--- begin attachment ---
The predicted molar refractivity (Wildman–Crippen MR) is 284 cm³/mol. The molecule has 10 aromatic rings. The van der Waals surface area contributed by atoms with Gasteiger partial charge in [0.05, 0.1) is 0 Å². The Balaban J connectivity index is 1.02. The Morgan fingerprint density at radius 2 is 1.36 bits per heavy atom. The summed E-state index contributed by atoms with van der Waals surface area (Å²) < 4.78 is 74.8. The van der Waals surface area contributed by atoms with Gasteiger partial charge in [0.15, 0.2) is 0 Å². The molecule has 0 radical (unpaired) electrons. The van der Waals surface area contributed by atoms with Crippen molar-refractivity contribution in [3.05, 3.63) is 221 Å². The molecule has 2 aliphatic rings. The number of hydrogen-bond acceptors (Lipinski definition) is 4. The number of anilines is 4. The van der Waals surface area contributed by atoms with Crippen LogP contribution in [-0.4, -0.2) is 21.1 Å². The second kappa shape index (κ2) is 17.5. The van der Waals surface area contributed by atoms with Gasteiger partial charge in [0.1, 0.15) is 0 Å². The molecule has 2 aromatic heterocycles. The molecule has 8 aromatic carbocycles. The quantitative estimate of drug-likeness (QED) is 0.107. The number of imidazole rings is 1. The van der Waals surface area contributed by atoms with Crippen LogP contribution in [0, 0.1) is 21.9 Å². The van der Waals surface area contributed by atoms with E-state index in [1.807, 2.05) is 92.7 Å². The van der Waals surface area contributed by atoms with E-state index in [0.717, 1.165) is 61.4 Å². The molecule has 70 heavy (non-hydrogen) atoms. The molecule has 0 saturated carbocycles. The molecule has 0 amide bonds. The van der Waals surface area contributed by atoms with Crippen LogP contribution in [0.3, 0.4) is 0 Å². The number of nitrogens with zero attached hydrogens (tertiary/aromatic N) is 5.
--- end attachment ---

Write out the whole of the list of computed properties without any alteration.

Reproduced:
The predicted molar refractivity (Wildman–Crippen MR) is 284 cm³/mol. The molecule has 10 aromatic rings. The van der Waals surface area contributed by atoms with Gasteiger partial charge in [0.05, 0.1) is 0 Å². The Balaban J connectivity index is 1.02. The Morgan fingerprint density at radius 2 is 1.36 bits per heavy atom. The summed E-state index contributed by atoms with van der Waals surface area (Å²) < 4.78 is 74.8. The van der Waals surface area contributed by atoms with Gasteiger partial charge in [0.15, 0.2) is 0 Å². The molecule has 0 radical (unpaired) electrons. The van der Waals surface area contributed by atoms with Crippen molar-refractivity contribution in [3.05, 3.63) is 221 Å². The molecule has 2 aliphatic rings. The number of hydrogen-bond acceptors (Lipinski definition) is 4. The number of anilines is 4. The van der Waals surface area contributed by atoms with Crippen LogP contribution in [-0.4, -0.2) is 21.1 Å². The second kappa shape index (κ2) is 17.5. The van der Waals surface area contributed by atoms with Gasteiger partial charge in [0.1, 0.15) is 0 Å². The molecule has 2 aromatic heterocycles. The molecule has 8 aromatic carbocycles. The quantitative estimate of drug-likeness (QED) is 0.107. The number of imidazole rings is 1. The van der Waals surface area contributed by atoms with Crippen LogP contribution in [0, 0.1) is 21.9 Å². The van der Waals surface area contributed by atoms with E-state index in [1.807, 2.05) is 92.7 Å². The van der Waals surface area contributed by atoms with E-state index in [0.717, 1.165) is 61.4 Å². The molecule has 70 heavy (non-hydrogen) atoms. The molecule has 0 saturated carbocycles. The molecule has 0 amide bonds. The van der Waals surface area contributed by atoms with Crippen LogP contribution in [0.3, 0.4) is 0 Å². The number of nitrogens with zero attached hydrogens (tertiary/aromatic N) is 5.